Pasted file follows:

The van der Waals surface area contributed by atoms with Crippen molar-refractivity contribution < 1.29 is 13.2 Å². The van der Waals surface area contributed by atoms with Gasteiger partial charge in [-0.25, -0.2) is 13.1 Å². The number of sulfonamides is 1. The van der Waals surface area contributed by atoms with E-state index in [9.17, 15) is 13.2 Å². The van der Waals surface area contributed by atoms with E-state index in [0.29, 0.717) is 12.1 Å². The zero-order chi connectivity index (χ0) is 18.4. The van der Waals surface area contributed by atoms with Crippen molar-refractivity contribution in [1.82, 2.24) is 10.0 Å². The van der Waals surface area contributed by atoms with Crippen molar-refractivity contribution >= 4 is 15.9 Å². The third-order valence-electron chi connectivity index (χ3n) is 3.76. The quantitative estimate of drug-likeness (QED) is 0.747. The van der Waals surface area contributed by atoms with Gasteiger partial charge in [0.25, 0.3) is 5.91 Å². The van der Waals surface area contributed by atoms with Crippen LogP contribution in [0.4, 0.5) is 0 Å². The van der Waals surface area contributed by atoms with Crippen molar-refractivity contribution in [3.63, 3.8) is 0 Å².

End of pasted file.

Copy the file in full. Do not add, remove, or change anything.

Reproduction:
The van der Waals surface area contributed by atoms with Crippen molar-refractivity contribution < 1.29 is 13.2 Å². The van der Waals surface area contributed by atoms with Gasteiger partial charge in [-0.25, -0.2) is 13.1 Å². The number of sulfonamides is 1. The van der Waals surface area contributed by atoms with E-state index in [9.17, 15) is 13.2 Å². The van der Waals surface area contributed by atoms with E-state index in [0.29, 0.717) is 12.1 Å². The zero-order chi connectivity index (χ0) is 18.4. The van der Waals surface area contributed by atoms with Crippen molar-refractivity contribution in [1.82, 2.24) is 10.0 Å². The van der Waals surface area contributed by atoms with Crippen molar-refractivity contribution >= 4 is 15.9 Å². The third-order valence-electron chi connectivity index (χ3n) is 3.76. The quantitative estimate of drug-likeness (QED) is 0.747. The van der Waals surface area contributed by atoms with Gasteiger partial charge in [0.25, 0.3) is 5.91 Å². The van der Waals surface area contributed by atoms with Crippen LogP contribution in [0.4, 0.5) is 0 Å². The van der Waals surface area contributed by atoms with Crippen molar-refractivity contribution in [3.63, 3.8) is 0 Å².